Maintenance of archives, recovery of lost films, building and keeping the trust of international filmmakers and archivist organizations, heading the Film ASEAN after being at the forefront of establishing it with a vision for the region, international and regional film festivals, free skills development workshops, Cinematheques built in collaboration with institutions who willingly help based solely on the credibility of the FDCP leadership. The head of the FDCP is not a mere figurehead. It is about representing nation based on a body of work and decades of experience. This is a position that can only be functional if one has the respect and esteem of the regional and global film institutions, embassies and international cultural organizations. You only get that respect if you’ve built it for years – decades! – in cultural work within the sector.
This is what this FDCP post is about. It says so in the law. It is so in reality.
That few raise a fuss is telling of the kind of personal interests at stake here – look at who is behind this Diño appointment, and who has fallen silent on this affront to cultural independence, and ask: what do they stand to gain from this appointment?
The more important question, of course, is what it is that we are sacrificing when we fall silent on this issue.
The word “independent” is in the law that created the FDCP – a requirement for any leader who might be appointed, something that Diño cannot claim to even exercise given the patronage politics that dictated her appointment.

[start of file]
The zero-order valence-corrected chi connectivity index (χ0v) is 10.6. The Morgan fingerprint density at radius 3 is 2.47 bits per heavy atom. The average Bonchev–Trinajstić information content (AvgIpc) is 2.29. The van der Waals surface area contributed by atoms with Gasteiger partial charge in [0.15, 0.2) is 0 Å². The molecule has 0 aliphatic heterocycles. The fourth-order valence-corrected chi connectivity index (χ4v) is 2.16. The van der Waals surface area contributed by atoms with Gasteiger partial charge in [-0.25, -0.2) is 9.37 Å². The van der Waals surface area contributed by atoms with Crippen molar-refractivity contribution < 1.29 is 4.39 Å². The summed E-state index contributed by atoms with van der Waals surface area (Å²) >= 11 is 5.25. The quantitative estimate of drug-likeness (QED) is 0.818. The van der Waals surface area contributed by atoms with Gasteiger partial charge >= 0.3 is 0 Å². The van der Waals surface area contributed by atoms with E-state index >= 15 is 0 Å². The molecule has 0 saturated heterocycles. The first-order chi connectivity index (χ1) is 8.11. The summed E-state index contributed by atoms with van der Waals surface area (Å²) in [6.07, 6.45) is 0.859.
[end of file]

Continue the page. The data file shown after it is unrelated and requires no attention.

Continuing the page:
Section 8 of the law that created the NCCA meanwhile clearly states that: “The Commission shall be an independent agency,” after defining in Section 4 the Culture of the People to be “Independent, free of political and economic structures which inhibit cultural sovereignty.” Under the NCCA falls the CCP, the National Museum (NM), the National Archives (NA), the National Historical Commission of the Philippines (NHCP), the National Library (NL), and the Komisyon sa Wikang Filipino (KWF).
Now, of course, those of us in the sector might not care since we don’t gain anything from these institutions, anyway. But that would be to fail to look at the bigger picture and the part we play in it. Because I might be able to write with no institutional support, but I know that I gain even if tangentially from the good these institutions do. When they give grants to writers in the various languages across the country, or when they decide to prioritize cultural mapping projects, or when they engage in the task of recovering and remastering our old films – this work, if I cared enough to know these, is what I end up standing on, as a cultural worker, in constant search for identity and history, justice and equality, telling the stories of the nation.
Right now I also stand squarely on the side of our cultural institutions, and their right to operate independently of the State. I question the political appointment of Diño into the FDCP, which disregards requirements set in law. I stand against any pressure that is being put on our cultural leaders to resign, and any meddling from government in the affairs of culture.
I stand with the institutions of culture that I have critiqued and questioned, but which at this critical juncture is being attacked by the State, an affront to the independence of these institutions.
Here’s hoping more cultural workers can get over themselves, and beyond their personal interests, and take a stand for this independence. History tells us we have everything to lose.